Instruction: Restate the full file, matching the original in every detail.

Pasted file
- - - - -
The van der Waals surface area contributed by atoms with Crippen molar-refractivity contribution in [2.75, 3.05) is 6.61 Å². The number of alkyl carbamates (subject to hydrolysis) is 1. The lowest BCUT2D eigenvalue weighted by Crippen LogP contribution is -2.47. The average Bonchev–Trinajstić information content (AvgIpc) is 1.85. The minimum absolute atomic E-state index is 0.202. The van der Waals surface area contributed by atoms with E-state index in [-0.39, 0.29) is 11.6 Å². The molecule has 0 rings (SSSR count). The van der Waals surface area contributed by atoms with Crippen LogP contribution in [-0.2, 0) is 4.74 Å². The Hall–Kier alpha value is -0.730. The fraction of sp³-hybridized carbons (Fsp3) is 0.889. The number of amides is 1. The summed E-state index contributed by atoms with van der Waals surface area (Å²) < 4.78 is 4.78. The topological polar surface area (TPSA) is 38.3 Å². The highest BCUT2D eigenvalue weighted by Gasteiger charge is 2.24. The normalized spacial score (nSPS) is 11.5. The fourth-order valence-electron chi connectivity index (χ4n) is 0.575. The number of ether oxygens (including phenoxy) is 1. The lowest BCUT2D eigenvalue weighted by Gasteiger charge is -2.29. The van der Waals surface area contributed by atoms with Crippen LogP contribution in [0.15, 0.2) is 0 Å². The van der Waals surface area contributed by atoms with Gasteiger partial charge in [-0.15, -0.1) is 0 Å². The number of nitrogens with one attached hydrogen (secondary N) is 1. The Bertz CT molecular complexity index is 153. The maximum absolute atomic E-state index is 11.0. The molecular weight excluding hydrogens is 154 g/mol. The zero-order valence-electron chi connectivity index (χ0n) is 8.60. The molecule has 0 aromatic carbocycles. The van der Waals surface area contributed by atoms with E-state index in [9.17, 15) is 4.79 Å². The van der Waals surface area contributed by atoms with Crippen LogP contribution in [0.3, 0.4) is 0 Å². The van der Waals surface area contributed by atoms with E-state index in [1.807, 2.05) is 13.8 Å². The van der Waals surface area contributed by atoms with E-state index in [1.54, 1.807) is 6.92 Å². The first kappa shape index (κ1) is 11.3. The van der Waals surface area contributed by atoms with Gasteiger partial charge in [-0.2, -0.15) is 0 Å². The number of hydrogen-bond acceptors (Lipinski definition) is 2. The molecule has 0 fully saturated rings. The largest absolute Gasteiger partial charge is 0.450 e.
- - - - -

The van der Waals surface area contributed by atoms with Crippen molar-refractivity contribution in [2.75, 3.05) is 6.61 Å². The number of alkyl carbamates (subject to hydrolysis) is 1. The lowest BCUT2D eigenvalue weighted by Crippen LogP contribution is -2.47. The average Bonchev–Trinajstić information content (AvgIpc) is 1.85. The minimum absolute atomic E-state index is 0.202. The van der Waals surface area contributed by atoms with E-state index in [-0.39, 0.29) is 11.6 Å². The molecule has 0 rings (SSSR count). The van der Waals surface area contributed by atoms with Crippen LogP contribution in [-0.2, 0) is 4.74 Å². The Hall–Kier alpha value is -0.730. The fraction of sp³-hybridized carbons (Fsp3) is 0.889. The number of amides is 1. The summed E-state index contributed by atoms with van der Waals surface area (Å²) < 4.78 is 4.78. The topological polar surface area (TPSA) is 38.3 Å². The highest BCUT2D eigenvalue weighted by Gasteiger charge is 2.24. The normalized spacial score (nSPS) is 11.5. The fourth-order valence-electron chi connectivity index (χ4n) is 0.575. The number of ether oxygens (including phenoxy) is 1. The lowest BCUT2D eigenvalue weighted by Gasteiger charge is -2.29. The van der Waals surface area contributed by atoms with Crippen LogP contribution in [0.15, 0.2) is 0 Å². The van der Waals surface area contributed by atoms with Gasteiger partial charge in [-0.15, -0.1) is 0 Å². The number of nitrogens with one attached hydrogen (secondary N) is 1. The Bertz CT molecular complexity index is 153. The maximum absolute atomic E-state index is 11.0. The molecular weight excluding hydrogens is 154 g/mol. The zero-order valence-electron chi connectivity index (χ0n) is 8.60. The molecule has 0 aromatic carbocycles. The van der Waals surface area contributed by atoms with E-state index in [9.17, 15) is 4.79 Å². The van der Waals surface area contributed by atoms with Crippen LogP contribution in [0.3, 0.4) is 0 Å². The van der Waals surface area contributed by atoms with E-state index in [1.807, 2.05) is 13.8 Å². The van der Waals surface area contributed by atoms with E-state index in [1.54, 1.807) is 6.92 Å². The first kappa shape index (κ1) is 11.3. The van der Waals surface area contributed by atoms with Gasteiger partial charge in [-0.2, -0.15) is 0 Å². The number of hydrogen-bond acceptors (Lipinski definition) is 2. The molecule has 0 fully saturated rings. The largest absolute Gasteiger partial charge is 0.450 e.